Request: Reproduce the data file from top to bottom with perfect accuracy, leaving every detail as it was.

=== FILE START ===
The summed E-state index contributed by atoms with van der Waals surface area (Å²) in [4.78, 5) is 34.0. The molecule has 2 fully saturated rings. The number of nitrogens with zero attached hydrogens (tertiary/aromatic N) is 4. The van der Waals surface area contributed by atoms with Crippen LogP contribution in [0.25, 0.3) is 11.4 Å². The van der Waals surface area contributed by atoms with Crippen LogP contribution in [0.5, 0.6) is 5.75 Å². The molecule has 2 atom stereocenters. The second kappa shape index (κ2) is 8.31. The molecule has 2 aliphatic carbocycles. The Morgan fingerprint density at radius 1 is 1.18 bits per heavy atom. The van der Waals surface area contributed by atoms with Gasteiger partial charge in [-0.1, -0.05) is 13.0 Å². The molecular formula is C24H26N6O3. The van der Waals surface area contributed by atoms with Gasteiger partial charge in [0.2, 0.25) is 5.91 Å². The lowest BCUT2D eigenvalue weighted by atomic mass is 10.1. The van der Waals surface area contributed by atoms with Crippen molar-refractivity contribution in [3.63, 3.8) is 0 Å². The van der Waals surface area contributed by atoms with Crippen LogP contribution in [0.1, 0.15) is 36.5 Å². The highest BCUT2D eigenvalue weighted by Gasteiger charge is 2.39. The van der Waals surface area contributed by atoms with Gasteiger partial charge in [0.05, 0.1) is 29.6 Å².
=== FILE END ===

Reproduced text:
The summed E-state index contributed by atoms with van der Waals surface area (Å²) in [4.78, 5) is 34.0. The molecule has 2 fully saturated rings. The number of nitrogens with zero attached hydrogens (tertiary/aromatic N) is 4. The van der Waals surface area contributed by atoms with Crippen LogP contribution in [0.25, 0.3) is 11.4 Å². The van der Waals surface area contributed by atoms with Crippen LogP contribution in [0.5, 0.6) is 5.75 Å². The molecule has 2 atom stereocenters. The second kappa shape index (κ2) is 8.31. The molecule has 2 aliphatic carbocycles. The Morgan fingerprint density at radius 1 is 1.18 bits per heavy atom. The van der Waals surface area contributed by atoms with Gasteiger partial charge in [-0.1, -0.05) is 13.0 Å². The molecular formula is C24H26N6O3. The van der Waals surface area contributed by atoms with Gasteiger partial charge in [0.2, 0.25) is 5.91 Å². The lowest BCUT2D eigenvalue weighted by atomic mass is 10.1. The van der Waals surface area contributed by atoms with Crippen molar-refractivity contribution in [3.63, 3.8) is 0 Å². The van der Waals surface area contributed by atoms with Crippen LogP contribution in [0.1, 0.15) is 36.5 Å². The highest BCUT2D eigenvalue weighted by Gasteiger charge is 2.39. The van der Waals surface area contributed by atoms with Gasteiger partial charge in [0.05, 0.1) is 29.6 Å².